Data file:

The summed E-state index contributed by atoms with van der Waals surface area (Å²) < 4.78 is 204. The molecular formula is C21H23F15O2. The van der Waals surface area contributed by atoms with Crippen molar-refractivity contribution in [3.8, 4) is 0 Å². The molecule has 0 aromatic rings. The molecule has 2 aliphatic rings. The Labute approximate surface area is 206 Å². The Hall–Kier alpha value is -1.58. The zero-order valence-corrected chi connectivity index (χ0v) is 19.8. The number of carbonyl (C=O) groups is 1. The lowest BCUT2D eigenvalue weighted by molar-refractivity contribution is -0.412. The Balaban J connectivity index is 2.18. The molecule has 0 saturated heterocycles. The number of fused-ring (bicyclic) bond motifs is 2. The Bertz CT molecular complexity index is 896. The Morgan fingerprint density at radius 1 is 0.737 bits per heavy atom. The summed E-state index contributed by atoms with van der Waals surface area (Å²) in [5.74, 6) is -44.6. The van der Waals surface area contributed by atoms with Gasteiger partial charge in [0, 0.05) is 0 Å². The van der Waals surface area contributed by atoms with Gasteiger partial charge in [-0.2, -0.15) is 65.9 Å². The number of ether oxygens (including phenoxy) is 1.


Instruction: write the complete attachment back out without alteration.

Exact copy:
The summed E-state index contributed by atoms with van der Waals surface area (Å²) < 4.78 is 204. The molecular formula is C21H23F15O2. The van der Waals surface area contributed by atoms with Crippen molar-refractivity contribution in [3.8, 4) is 0 Å². The molecule has 0 aromatic rings. The molecule has 2 aliphatic rings. The Labute approximate surface area is 206 Å². The Hall–Kier alpha value is -1.58. The zero-order valence-corrected chi connectivity index (χ0v) is 19.8. The number of carbonyl (C=O) groups is 1. The lowest BCUT2D eigenvalue weighted by molar-refractivity contribution is -0.412. The Balaban J connectivity index is 2.18. The molecule has 0 saturated heterocycles. The number of fused-ring (bicyclic) bond motifs is 2. The Bertz CT molecular complexity index is 896. The Morgan fingerprint density at radius 1 is 0.737 bits per heavy atom. The summed E-state index contributed by atoms with van der Waals surface area (Å²) in [5.74, 6) is -44.6. The van der Waals surface area contributed by atoms with Gasteiger partial charge in [0, 0.05) is 0 Å². The van der Waals surface area contributed by atoms with Gasteiger partial charge in [-0.2, -0.15) is 65.9 Å². The number of ether oxygens (including phenoxy) is 1.